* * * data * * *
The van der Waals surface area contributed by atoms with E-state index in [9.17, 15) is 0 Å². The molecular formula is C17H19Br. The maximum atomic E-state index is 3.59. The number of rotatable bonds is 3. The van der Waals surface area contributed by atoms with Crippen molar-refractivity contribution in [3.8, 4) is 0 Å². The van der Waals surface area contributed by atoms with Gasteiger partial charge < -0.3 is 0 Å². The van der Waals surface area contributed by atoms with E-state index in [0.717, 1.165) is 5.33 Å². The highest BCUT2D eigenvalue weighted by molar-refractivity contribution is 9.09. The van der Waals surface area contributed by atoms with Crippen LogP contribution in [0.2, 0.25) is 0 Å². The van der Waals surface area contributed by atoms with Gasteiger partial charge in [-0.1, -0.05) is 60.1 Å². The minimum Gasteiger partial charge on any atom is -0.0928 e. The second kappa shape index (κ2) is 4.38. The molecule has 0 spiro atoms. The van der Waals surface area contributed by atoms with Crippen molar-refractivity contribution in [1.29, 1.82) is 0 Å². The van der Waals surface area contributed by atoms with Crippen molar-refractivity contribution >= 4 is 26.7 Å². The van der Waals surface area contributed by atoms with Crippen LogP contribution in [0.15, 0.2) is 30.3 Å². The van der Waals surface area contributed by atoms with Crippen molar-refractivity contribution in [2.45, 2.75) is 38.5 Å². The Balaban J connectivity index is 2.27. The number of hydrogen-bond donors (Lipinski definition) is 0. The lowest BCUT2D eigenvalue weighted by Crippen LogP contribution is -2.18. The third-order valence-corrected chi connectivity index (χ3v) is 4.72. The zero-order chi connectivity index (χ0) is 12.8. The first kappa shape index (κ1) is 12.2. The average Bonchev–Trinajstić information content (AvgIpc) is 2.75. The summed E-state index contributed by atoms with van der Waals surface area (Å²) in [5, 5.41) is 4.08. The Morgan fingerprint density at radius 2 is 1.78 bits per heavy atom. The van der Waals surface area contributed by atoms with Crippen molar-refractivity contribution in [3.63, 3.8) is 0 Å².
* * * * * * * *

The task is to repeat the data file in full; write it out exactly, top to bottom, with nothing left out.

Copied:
The van der Waals surface area contributed by atoms with E-state index in [9.17, 15) is 0 Å². The molecular formula is C17H19Br. The maximum atomic E-state index is 3.59. The number of rotatable bonds is 3. The van der Waals surface area contributed by atoms with Crippen molar-refractivity contribution in [3.8, 4) is 0 Å². The van der Waals surface area contributed by atoms with Gasteiger partial charge < -0.3 is 0 Å². The van der Waals surface area contributed by atoms with E-state index in [0.717, 1.165) is 5.33 Å². The highest BCUT2D eigenvalue weighted by molar-refractivity contribution is 9.09. The van der Waals surface area contributed by atoms with Crippen LogP contribution in [0.2, 0.25) is 0 Å². The van der Waals surface area contributed by atoms with Gasteiger partial charge in [-0.1, -0.05) is 60.1 Å². The minimum Gasteiger partial charge on any atom is -0.0928 e. The second kappa shape index (κ2) is 4.38. The molecule has 0 spiro atoms. The van der Waals surface area contributed by atoms with Crippen molar-refractivity contribution in [1.29, 1.82) is 0 Å². The van der Waals surface area contributed by atoms with Crippen molar-refractivity contribution >= 4 is 26.7 Å². The van der Waals surface area contributed by atoms with Crippen LogP contribution in [0.15, 0.2) is 30.3 Å². The van der Waals surface area contributed by atoms with Crippen molar-refractivity contribution in [2.45, 2.75) is 38.5 Å². The Balaban J connectivity index is 2.27. The number of hydrogen-bond donors (Lipinski definition) is 0. The lowest BCUT2D eigenvalue weighted by Crippen LogP contribution is -2.18. The third-order valence-corrected chi connectivity index (χ3v) is 4.72. The zero-order chi connectivity index (χ0) is 12.8. The first kappa shape index (κ1) is 12.2. The average Bonchev–Trinajstić information content (AvgIpc) is 2.75. The summed E-state index contributed by atoms with van der Waals surface area (Å²) in [5, 5.41) is 4.08. The Morgan fingerprint density at radius 2 is 1.78 bits per heavy atom. The van der Waals surface area contributed by atoms with Crippen molar-refractivity contribution in [3.63, 3.8) is 0 Å².